FEATURE: Interview with Hong Kong Director Teddy Chen!

Director of Jackie Chan's "The Accidental Spy" on his past work, his new film "Kung Fu Killer," and more!

Asian action movies are a huge and well-known inspiration for anime (and vice versa), and Teddy Chen has done more than his share of adding to Hong Kong and China's already-excellent legacy of action filmmaking. From helping Jackie Chan unravel a conspiracy in The Accidental Spy...



...to going old-school with Bodyguards and Assassins...



...Teddy Chen has worked with some of the biggest names in Hong Kong action cinema. He's once again teaming up with Donnie Yen--arguably the face of Hong Kong action--for another hit with Kung Fu Killer, a fierce and stylized thriller where Yen must track down a serial killer specifically targeting martial arts masters.



Yeah, the title's a little on-the-nose, but it's better than an entire series of movies called Transformers that aren't about robots


I had a chance to talk with Teddy Chen, and ask him about his career, his methods when it comes to making movies, and more! Let's get started!




Kung Fu Killer is the tenth film you've directed, which is kind of a milestone. As a director, what lessons did you learn from your previous nine films that you brought to Kung Fu Killer?

You know who my favorite director is? Steven Spielberg. I want to do what he does, and never repeat films. I look to that as an inspiration. I work in different genres, and this time I wanted to do a straight martial arts movie instead of a historical film or an action-comedy. I never look back--each film is my last film and first film.

You've worked with some really big-name actors: Takeshi Kaneshiro, Jackie Chan, Andy Lau, now Donnie Yen. Are there any actors--East or West--that you've dreamed of working with?

That's an easy one: Dustin Hoffman! He can do anything. I always enjoy watching him in Midnight Cowboy.

Was there a particular scene in the movie that was very difficult or satisfying to film?

The toughest scene in Kung Fu Killer was the ending scene--we spent 40 days shooting the final battle. It's a fight on a highway, with three lanes, cars speeding by, a huge truck coming into play. We'd rehearse for half of the night, the actors were tired and not concentrating, it was very dangerous. The schedule for this kind of large-scale action scene is usually only three weeks, but we ended up spending 40 days on that highway fight.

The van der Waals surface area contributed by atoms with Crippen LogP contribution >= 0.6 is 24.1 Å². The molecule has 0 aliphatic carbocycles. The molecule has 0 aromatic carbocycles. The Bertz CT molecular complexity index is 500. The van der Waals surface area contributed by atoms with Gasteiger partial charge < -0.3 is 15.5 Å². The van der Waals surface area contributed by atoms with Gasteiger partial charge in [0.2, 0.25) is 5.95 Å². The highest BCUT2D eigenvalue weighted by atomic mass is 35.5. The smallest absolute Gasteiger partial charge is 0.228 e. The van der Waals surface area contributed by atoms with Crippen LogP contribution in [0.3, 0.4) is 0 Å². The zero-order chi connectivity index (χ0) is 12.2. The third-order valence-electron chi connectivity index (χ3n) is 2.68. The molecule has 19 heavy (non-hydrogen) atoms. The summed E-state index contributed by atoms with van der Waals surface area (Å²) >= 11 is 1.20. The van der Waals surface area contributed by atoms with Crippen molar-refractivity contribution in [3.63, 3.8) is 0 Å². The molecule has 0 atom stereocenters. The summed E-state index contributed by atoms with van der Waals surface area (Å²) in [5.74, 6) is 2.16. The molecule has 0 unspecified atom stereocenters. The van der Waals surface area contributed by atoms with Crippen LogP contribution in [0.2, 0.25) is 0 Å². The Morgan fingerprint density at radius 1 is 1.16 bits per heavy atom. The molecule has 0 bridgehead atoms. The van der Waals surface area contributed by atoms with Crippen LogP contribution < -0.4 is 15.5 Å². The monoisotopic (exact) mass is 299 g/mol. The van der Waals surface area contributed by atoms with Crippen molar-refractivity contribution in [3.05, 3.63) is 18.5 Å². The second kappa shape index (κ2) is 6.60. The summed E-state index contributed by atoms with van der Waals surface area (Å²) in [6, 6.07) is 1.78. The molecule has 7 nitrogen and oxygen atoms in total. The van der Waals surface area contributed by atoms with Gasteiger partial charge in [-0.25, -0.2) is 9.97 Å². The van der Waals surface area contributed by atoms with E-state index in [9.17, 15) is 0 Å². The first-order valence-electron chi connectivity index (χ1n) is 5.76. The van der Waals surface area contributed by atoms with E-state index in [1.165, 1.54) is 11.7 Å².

In today's action scene, we're seeing Southeast Asian countries showing off their martial arts, as well as mixed martial artists from around the world taking big roles. As a director, how do you feel Asian action movies have evolved, or will evolve in the future?

Regardless of genre or country of origin, the most important thing in any movie is the story and character. You see it happen a lot, a famous stunt or action director makes a movie with great fighting scenes, but you can't follow the story or identify with the characters. In regards to Chinese martial arts movies, there are so many different styles of Chinese martial arts, but the big focus is on Ip Man and wing chun right now. Many of them are similar, and some add special effects, but it's still familiar. Maybe another folk hero will become popular, and we'll see more movies about them?




Can you name your three favorite films of all time?

First, there's a beautiful film called Same Time Next Year, about a man and a woman who meet at a hotel room each year and their relationship grows deeper despite not living together. Second, probably Steven Spielberg's E.T., which is able to make me feel all emotions from joy to sorrow. Finally, I'd like to say The Big Blue, about rival competitive divers. This movie actually inspired me to want to learn diving. If you haven't seen any of these movies, I really think you should!


Thank you so much for this opportunity, Mr. Chan!

Now, here's a Crunchyroll-exclusive clip of Kung Fu Killer--the movie opens on April 24th!

Expect a review for Kung Fu Killer by the end of the week! Until then, let's talk movies--what are your favorite martial arts movies? Who are some of your favorite actors or directors? What do you think of Teddy Chen's work? Sound off in the comments and let us know!

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